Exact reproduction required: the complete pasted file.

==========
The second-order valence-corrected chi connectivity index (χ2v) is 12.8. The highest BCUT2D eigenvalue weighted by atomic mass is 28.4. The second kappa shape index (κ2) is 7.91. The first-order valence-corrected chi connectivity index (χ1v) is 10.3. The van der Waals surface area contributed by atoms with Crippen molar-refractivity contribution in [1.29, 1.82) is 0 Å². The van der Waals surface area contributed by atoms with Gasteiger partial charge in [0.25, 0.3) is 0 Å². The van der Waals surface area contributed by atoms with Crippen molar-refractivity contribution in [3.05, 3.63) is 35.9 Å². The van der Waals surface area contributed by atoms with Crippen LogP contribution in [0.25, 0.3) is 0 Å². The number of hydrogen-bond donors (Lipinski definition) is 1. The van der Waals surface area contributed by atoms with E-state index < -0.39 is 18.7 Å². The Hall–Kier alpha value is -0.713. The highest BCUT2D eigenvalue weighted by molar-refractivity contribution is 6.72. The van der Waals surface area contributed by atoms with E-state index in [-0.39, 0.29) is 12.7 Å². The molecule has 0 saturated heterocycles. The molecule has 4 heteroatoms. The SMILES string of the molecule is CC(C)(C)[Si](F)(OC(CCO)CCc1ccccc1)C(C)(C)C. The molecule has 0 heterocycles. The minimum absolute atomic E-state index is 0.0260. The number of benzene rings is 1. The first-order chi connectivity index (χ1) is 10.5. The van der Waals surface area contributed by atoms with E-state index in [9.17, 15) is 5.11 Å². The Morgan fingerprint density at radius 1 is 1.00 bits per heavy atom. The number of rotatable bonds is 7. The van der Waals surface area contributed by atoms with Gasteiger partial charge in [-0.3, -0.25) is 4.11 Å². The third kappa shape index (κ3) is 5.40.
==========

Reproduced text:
The second-order valence-corrected chi connectivity index (χ2v) is 12.8. The highest BCUT2D eigenvalue weighted by atomic mass is 28.4. The second kappa shape index (κ2) is 7.91. The first-order valence-corrected chi connectivity index (χ1v) is 10.3. The van der Waals surface area contributed by atoms with Crippen molar-refractivity contribution in [1.29, 1.82) is 0 Å². The van der Waals surface area contributed by atoms with Gasteiger partial charge in [0.25, 0.3) is 0 Å². The van der Waals surface area contributed by atoms with Crippen molar-refractivity contribution in [3.05, 3.63) is 35.9 Å². The van der Waals surface area contributed by atoms with Crippen LogP contribution in [0.25, 0.3) is 0 Å². The number of hydrogen-bond donors (Lipinski definition) is 1. The van der Waals surface area contributed by atoms with E-state index < -0.39 is 18.7 Å². The Hall–Kier alpha value is -0.713. The highest BCUT2D eigenvalue weighted by molar-refractivity contribution is 6.72. The van der Waals surface area contributed by atoms with E-state index in [-0.39, 0.29) is 12.7 Å². The molecule has 0 saturated heterocycles. The molecule has 4 heteroatoms. The SMILES string of the molecule is CC(C)(C)[Si](F)(OC(CCO)CCc1ccccc1)C(C)(C)C. The molecule has 0 heterocycles. The minimum absolute atomic E-state index is 0.0260. The number of benzene rings is 1. The first-order chi connectivity index (χ1) is 10.5. The van der Waals surface area contributed by atoms with E-state index in [9.17, 15) is 5.11 Å². The Morgan fingerprint density at radius 1 is 1.00 bits per heavy atom. The number of rotatable bonds is 7. The van der Waals surface area contributed by atoms with Gasteiger partial charge in [-0.3, -0.25) is 4.11 Å². The third kappa shape index (κ3) is 5.40.